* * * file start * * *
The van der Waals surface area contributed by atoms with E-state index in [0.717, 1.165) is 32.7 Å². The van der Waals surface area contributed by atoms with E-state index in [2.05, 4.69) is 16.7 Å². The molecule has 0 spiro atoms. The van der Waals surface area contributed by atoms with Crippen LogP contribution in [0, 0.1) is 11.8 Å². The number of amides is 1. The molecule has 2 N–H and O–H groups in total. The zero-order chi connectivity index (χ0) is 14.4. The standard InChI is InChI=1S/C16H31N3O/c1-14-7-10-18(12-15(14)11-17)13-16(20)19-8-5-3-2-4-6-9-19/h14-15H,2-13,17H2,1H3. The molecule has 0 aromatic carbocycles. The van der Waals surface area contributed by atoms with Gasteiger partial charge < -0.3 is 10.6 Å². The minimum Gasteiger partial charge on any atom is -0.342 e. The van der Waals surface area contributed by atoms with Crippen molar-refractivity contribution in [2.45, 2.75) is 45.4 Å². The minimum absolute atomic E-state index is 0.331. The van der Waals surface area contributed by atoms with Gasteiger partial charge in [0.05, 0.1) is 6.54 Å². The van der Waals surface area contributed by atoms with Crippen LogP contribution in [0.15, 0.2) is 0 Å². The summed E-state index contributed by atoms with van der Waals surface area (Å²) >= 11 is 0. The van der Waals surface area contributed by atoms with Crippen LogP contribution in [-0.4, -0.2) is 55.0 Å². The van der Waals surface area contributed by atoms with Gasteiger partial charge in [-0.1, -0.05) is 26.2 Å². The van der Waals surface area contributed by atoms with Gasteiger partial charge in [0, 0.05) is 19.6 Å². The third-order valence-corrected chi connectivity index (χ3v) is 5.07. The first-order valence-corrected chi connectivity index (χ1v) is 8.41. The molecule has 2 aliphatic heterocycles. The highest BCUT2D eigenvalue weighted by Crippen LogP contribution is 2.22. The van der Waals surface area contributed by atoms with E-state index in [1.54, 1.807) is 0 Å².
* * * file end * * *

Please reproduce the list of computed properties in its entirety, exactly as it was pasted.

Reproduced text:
The van der Waals surface area contributed by atoms with E-state index in [0.717, 1.165) is 32.7 Å². The van der Waals surface area contributed by atoms with E-state index in [2.05, 4.69) is 16.7 Å². The molecule has 0 spiro atoms. The van der Waals surface area contributed by atoms with Crippen LogP contribution in [0, 0.1) is 11.8 Å². The number of amides is 1. The molecule has 2 N–H and O–H groups in total. The zero-order chi connectivity index (χ0) is 14.4. The standard InChI is InChI=1S/C16H31N3O/c1-14-7-10-18(12-15(14)11-17)13-16(20)19-8-5-3-2-4-6-9-19/h14-15H,2-13,17H2,1H3. The molecule has 0 aromatic carbocycles. The van der Waals surface area contributed by atoms with Gasteiger partial charge < -0.3 is 10.6 Å². The minimum Gasteiger partial charge on any atom is -0.342 e. The van der Waals surface area contributed by atoms with Crippen molar-refractivity contribution in [2.45, 2.75) is 45.4 Å². The minimum absolute atomic E-state index is 0.331. The van der Waals surface area contributed by atoms with Gasteiger partial charge in [0.05, 0.1) is 6.54 Å². The van der Waals surface area contributed by atoms with Crippen LogP contribution in [0.15, 0.2) is 0 Å². The summed E-state index contributed by atoms with van der Waals surface area (Å²) >= 11 is 0. The van der Waals surface area contributed by atoms with Crippen LogP contribution in [-0.4, -0.2) is 55.0 Å². The van der Waals surface area contributed by atoms with Gasteiger partial charge in [-0.1, -0.05) is 26.2 Å². The van der Waals surface area contributed by atoms with Gasteiger partial charge in [0, 0.05) is 19.6 Å². The third-order valence-corrected chi connectivity index (χ3v) is 5.07. The first-order valence-corrected chi connectivity index (χ1v) is 8.41. The molecule has 2 aliphatic heterocycles. The highest BCUT2D eigenvalue weighted by Crippen LogP contribution is 2.22. The van der Waals surface area contributed by atoms with E-state index in [1.54, 1.807) is 0 Å².